One of the nation’s largest for-profit health systems is under investigation regarding the company’s adoption of electronic health records (EHRs) and adherence to federal standards that govern incentive payments.
A new disclosure buried in a recent financial filing indicates Community Health Systems is responding to a civil investigative demand “relating to the Company’s adoption of electronic health records technology and the meaningful use program.”
The federal government used the Meaningful Use program, now known as Promoting Interoperability, to distribute more than $38 billion to eligible providers to install EHR systems, including $21.7 billion to hospitals. Civil investigative demands are often used by state and federal authorities in conjunction with allegations of False Claims Act violations or fraud investigations.
While the disclosure is short on specifics, CHS indicated it is currently responding to subpoenas and administrative demands concerning the Meaningful Use program. It’s unclear based on the filing whether the CID came from a state attorney general's office or from federal investigators at the Department of Justice or the Office of Inspector General (OIG).
"At this time we do not plan to comment beyond what is in our public filing," CHS spokesperson Tomi Galin said in an emailed statement to FierceHealthcare.
Headquartered in Franklin, Tennessee, Community Health Systems operates 118 hospitals in 20 states. CHS hospitals use three different hospital EHRs: Cerner, Medhost and a homegrown solution from Health Management Associates (HMA), a 70-hospital system acquired by CHS in 2014. According to annual financial filings, CHS has received more than $865 million in EHR incentive payments through the HITECH Act between 2011 and 2017.
In 2013, HMA reported that it improperly accepted approximately $31 million in EHR incentive payments through the Meaningful Use program from July 2011 through June 2013. HMA self-reported the error to the Centers for Medicare & Medicaid Services (CMS) after an internal investigation found that 11 of its hospitals failed to meet meaningful use criteria.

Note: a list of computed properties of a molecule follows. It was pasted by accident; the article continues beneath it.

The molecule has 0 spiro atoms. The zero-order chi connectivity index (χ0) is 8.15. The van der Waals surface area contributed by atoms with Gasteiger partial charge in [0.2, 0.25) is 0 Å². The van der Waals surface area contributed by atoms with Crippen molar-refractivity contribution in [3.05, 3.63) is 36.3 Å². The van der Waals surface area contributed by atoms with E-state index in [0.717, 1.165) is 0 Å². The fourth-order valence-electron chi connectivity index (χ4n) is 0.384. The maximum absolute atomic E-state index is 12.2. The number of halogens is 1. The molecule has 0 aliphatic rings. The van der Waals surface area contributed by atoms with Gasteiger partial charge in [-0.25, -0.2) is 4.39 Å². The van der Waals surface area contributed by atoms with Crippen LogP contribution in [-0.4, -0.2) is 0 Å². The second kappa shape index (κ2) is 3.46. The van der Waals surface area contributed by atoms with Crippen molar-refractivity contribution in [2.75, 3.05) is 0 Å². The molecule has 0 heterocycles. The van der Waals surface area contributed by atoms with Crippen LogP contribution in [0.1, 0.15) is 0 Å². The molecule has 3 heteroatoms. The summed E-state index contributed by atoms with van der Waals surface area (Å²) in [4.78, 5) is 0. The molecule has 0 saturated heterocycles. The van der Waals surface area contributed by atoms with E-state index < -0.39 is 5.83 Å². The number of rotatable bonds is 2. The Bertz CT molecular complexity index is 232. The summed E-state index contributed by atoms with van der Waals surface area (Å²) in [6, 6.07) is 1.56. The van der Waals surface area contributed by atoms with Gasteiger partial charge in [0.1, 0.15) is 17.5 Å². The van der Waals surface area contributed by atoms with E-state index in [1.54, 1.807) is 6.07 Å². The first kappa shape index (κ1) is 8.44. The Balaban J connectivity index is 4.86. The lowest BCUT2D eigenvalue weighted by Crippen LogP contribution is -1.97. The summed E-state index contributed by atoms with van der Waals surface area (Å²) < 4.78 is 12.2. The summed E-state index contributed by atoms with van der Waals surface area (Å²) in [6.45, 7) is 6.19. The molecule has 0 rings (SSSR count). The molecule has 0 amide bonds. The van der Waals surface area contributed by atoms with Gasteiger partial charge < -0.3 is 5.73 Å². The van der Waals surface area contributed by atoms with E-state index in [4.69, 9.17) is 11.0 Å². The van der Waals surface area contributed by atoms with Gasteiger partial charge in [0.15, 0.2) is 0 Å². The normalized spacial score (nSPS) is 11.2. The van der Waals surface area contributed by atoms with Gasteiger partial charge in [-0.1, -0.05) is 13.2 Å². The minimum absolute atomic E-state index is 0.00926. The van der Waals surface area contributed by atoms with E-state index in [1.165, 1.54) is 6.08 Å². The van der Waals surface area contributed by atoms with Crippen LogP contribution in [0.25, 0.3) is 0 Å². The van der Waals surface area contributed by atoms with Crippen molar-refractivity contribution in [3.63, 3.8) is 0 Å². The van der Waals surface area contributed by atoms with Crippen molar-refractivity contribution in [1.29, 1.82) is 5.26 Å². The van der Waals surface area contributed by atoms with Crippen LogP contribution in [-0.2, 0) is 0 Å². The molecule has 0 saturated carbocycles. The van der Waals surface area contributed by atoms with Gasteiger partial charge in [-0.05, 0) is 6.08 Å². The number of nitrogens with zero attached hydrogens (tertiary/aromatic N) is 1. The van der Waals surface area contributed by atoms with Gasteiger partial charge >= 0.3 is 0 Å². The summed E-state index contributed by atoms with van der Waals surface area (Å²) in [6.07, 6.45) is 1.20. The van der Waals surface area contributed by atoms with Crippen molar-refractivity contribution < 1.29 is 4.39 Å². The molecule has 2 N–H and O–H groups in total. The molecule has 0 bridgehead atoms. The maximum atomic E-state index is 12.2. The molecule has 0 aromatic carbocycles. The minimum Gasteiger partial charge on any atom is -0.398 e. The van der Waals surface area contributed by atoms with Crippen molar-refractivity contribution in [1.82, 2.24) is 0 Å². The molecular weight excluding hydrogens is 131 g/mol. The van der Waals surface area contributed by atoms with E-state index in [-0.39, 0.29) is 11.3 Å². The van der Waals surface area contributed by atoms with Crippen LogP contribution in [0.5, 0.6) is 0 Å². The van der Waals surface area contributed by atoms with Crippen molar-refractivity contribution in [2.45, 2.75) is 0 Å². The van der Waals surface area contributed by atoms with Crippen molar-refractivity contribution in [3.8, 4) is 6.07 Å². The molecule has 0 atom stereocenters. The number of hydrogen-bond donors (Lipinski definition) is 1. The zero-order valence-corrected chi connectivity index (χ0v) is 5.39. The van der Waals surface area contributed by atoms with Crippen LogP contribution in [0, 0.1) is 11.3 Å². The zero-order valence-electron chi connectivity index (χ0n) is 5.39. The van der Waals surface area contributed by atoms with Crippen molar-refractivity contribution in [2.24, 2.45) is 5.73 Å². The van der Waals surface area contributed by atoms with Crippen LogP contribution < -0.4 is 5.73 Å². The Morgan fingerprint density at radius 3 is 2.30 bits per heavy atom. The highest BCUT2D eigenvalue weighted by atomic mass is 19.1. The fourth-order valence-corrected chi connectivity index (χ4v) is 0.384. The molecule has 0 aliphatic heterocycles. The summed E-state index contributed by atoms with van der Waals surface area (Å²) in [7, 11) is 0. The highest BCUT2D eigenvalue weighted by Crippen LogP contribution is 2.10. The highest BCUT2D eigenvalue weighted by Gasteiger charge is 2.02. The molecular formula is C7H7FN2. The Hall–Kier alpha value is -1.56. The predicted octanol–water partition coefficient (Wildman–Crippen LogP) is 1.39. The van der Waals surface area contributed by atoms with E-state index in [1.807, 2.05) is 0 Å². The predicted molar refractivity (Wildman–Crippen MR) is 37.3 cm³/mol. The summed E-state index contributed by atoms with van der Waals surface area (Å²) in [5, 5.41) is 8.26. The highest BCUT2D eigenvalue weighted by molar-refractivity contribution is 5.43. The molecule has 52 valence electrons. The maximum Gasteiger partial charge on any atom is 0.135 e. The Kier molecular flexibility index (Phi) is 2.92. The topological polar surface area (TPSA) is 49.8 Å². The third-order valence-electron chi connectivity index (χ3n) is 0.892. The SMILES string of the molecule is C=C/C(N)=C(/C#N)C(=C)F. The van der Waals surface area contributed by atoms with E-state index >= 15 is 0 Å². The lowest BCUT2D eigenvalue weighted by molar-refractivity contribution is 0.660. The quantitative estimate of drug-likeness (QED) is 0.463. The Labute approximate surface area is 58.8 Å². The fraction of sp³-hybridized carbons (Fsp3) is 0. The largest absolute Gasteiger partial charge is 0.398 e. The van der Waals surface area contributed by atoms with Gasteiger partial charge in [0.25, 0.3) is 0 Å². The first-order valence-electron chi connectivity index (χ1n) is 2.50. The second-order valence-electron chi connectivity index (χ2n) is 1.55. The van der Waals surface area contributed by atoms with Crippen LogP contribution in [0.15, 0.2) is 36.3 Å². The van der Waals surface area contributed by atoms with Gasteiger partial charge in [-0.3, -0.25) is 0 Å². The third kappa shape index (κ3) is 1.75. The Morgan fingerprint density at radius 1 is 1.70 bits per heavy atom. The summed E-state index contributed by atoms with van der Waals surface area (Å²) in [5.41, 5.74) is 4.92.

Medhost spokesperson Samra Khan said it is company policy to “not make specific comments regarding customer operational or confidential matters.”
“CHS is a large and complex healthcare organization with various vendors that may have some involvement relating to its adoption of electronic health records technology and the meaningful use program,” she wrote in an email.
A Cerner spokesperson declined to comment.
EHR incentive payments have emerged as a focal point for federal investigators. Last year, the OIG said the feds issued $729 million in inappropriate incentive payments. In response to the OIG’s report, the CMS agreed to pursue $2.6 million in payments identified by auditors.
Shortly after that audit, OIG embarked on a second review of Medicare EHR incentive payments, which it is scheduled to publish this year.
Few instances of hospitals falsely obtaining EHR incentive payments have been documented. In 2015, a Texas hospital chief financial officer was sentenced to nearly two years in prison and ordered to pay back $4.5 million to Medicare’s EHR incentive program.
Last year, EHR vendor eClinicalWorks paid $155 million to settle claims it violated certification requirements, causing providers to falsely submit incentive reimbursement.
Additionally, the CHS has received an “inquiry” regarding its use of the Windows 2003 operating system. Microsoft sued the health system earlier this year for “willful copyright infringement,” alleging that CHS allowed hospitals it sold off to continue using Microsoft products hosted on CHS servers.